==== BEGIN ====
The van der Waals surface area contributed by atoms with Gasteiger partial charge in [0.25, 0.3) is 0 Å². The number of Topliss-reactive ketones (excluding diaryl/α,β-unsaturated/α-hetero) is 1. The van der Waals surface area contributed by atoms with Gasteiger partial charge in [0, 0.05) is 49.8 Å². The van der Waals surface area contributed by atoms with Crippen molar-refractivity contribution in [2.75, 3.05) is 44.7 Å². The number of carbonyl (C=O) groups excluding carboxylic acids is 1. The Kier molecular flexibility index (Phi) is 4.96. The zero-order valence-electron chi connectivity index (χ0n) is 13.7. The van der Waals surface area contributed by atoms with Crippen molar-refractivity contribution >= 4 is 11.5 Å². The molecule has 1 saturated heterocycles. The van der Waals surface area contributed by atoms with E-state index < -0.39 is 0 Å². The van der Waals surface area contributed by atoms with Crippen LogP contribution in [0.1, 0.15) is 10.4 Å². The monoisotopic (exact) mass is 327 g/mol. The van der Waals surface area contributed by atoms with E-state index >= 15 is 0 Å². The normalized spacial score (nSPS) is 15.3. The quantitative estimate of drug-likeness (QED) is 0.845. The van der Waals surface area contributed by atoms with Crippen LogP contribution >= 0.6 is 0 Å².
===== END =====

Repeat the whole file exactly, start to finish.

The van der Waals surface area contributed by atoms with Gasteiger partial charge in [0.25, 0.3) is 0 Å². The number of Topliss-reactive ketones (excluding diaryl/α,β-unsaturated/α-hetero) is 1. The van der Waals surface area contributed by atoms with Gasteiger partial charge in [0, 0.05) is 49.8 Å². The van der Waals surface area contributed by atoms with Crippen molar-refractivity contribution in [2.75, 3.05) is 44.7 Å². The number of carbonyl (C=O) groups excluding carboxylic acids is 1. The Kier molecular flexibility index (Phi) is 4.96. The zero-order valence-electron chi connectivity index (χ0n) is 13.7. The van der Waals surface area contributed by atoms with Crippen molar-refractivity contribution >= 4 is 11.5 Å². The molecule has 1 saturated heterocycles. The van der Waals surface area contributed by atoms with E-state index < -0.39 is 0 Å². The van der Waals surface area contributed by atoms with Crippen LogP contribution in [0.1, 0.15) is 10.4 Å². The monoisotopic (exact) mass is 327 g/mol. The van der Waals surface area contributed by atoms with E-state index >= 15 is 0 Å². The normalized spacial score (nSPS) is 15.3. The quantitative estimate of drug-likeness (QED) is 0.845. The van der Waals surface area contributed by atoms with Crippen LogP contribution >= 0.6 is 0 Å².